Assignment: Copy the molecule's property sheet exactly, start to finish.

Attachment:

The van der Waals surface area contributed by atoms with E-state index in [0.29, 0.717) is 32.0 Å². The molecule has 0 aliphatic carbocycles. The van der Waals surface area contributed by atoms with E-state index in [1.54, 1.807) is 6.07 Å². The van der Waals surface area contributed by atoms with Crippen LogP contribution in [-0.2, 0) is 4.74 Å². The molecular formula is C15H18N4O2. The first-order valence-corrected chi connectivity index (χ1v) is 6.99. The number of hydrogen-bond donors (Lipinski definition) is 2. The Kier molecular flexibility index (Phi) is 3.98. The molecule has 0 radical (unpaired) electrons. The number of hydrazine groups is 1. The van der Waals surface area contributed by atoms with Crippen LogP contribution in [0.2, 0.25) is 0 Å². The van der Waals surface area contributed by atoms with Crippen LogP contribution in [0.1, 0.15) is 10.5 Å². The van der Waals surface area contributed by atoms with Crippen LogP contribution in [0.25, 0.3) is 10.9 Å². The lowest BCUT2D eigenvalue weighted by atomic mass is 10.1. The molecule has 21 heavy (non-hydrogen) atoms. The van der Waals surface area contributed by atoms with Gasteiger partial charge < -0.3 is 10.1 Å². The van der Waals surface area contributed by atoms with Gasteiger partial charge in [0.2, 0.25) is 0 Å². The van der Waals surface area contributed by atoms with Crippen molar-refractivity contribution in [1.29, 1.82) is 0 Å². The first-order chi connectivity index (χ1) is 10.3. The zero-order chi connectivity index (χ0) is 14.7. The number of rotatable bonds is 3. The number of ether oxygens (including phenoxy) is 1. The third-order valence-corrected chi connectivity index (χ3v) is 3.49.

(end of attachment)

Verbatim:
The van der Waals surface area contributed by atoms with E-state index in [0.29, 0.717) is 32.0 Å². The molecule has 0 aliphatic carbocycles. The van der Waals surface area contributed by atoms with E-state index in [1.54, 1.807) is 6.07 Å². The van der Waals surface area contributed by atoms with Crippen LogP contribution in [-0.2, 0) is 4.74 Å². The molecular formula is C15H18N4O2. The first-order valence-corrected chi connectivity index (χ1v) is 6.99. The number of hydrogen-bond donors (Lipinski definition) is 2. The Kier molecular flexibility index (Phi) is 3.98. The molecule has 0 radical (unpaired) electrons. The number of hydrazine groups is 1. The van der Waals surface area contributed by atoms with Crippen LogP contribution in [0.2, 0.25) is 0 Å². The van der Waals surface area contributed by atoms with Crippen LogP contribution in [0.1, 0.15) is 10.5 Å². The van der Waals surface area contributed by atoms with Crippen LogP contribution in [0.25, 0.3) is 10.9 Å². The lowest BCUT2D eigenvalue weighted by atomic mass is 10.1. The molecule has 21 heavy (non-hydrogen) atoms. The van der Waals surface area contributed by atoms with Gasteiger partial charge < -0.3 is 10.1 Å². The van der Waals surface area contributed by atoms with Gasteiger partial charge in [0.2, 0.25) is 0 Å². The van der Waals surface area contributed by atoms with Crippen molar-refractivity contribution in [1.29, 1.82) is 0 Å². The first-order chi connectivity index (χ1) is 10.3. The zero-order chi connectivity index (χ0) is 14.7. The number of rotatable bonds is 3. The number of ether oxygens (including phenoxy) is 1. The third-order valence-corrected chi connectivity index (χ3v) is 3.49.